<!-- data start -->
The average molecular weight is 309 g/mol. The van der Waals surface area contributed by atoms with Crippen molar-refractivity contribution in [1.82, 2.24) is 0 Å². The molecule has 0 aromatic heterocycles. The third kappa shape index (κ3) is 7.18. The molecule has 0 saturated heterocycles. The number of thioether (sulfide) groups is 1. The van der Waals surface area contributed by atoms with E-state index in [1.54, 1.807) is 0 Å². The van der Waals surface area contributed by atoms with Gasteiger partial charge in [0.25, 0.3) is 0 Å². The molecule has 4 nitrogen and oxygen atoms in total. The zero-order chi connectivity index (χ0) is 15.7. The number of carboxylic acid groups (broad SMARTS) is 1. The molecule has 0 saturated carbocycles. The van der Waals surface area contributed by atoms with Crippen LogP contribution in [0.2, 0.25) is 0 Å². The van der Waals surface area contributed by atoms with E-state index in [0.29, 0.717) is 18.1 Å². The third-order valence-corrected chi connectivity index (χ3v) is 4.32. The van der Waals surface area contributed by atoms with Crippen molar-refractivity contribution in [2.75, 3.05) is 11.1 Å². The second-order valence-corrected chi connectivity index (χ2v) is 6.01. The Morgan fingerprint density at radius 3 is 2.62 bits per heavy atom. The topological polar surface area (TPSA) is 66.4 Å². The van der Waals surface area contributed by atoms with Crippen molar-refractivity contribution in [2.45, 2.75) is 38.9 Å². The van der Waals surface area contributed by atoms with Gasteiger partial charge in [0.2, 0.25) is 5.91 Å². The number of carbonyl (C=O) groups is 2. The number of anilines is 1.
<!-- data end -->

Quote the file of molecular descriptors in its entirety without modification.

The average molecular weight is 309 g/mol. The van der Waals surface area contributed by atoms with Crippen molar-refractivity contribution in [1.82, 2.24) is 0 Å². The molecule has 0 aromatic heterocycles. The third kappa shape index (κ3) is 7.18. The molecule has 0 saturated heterocycles. The number of thioether (sulfide) groups is 1. The van der Waals surface area contributed by atoms with E-state index in [1.54, 1.807) is 0 Å². The van der Waals surface area contributed by atoms with Gasteiger partial charge in [0.25, 0.3) is 0 Å². The molecule has 4 nitrogen and oxygen atoms in total. The zero-order chi connectivity index (χ0) is 15.7. The number of carboxylic acid groups (broad SMARTS) is 1. The molecule has 0 saturated carbocycles. The van der Waals surface area contributed by atoms with Crippen LogP contribution in [0.2, 0.25) is 0 Å². The van der Waals surface area contributed by atoms with E-state index in [0.29, 0.717) is 18.1 Å². The third-order valence-corrected chi connectivity index (χ3v) is 4.32. The van der Waals surface area contributed by atoms with Crippen molar-refractivity contribution in [2.75, 3.05) is 11.1 Å². The second-order valence-corrected chi connectivity index (χ2v) is 6.01. The Morgan fingerprint density at radius 3 is 2.62 bits per heavy atom. The topological polar surface area (TPSA) is 66.4 Å². The van der Waals surface area contributed by atoms with Crippen molar-refractivity contribution in [2.45, 2.75) is 38.9 Å². The van der Waals surface area contributed by atoms with Gasteiger partial charge in [0.2, 0.25) is 5.91 Å². The number of carbonyl (C=O) groups is 2. The number of anilines is 1.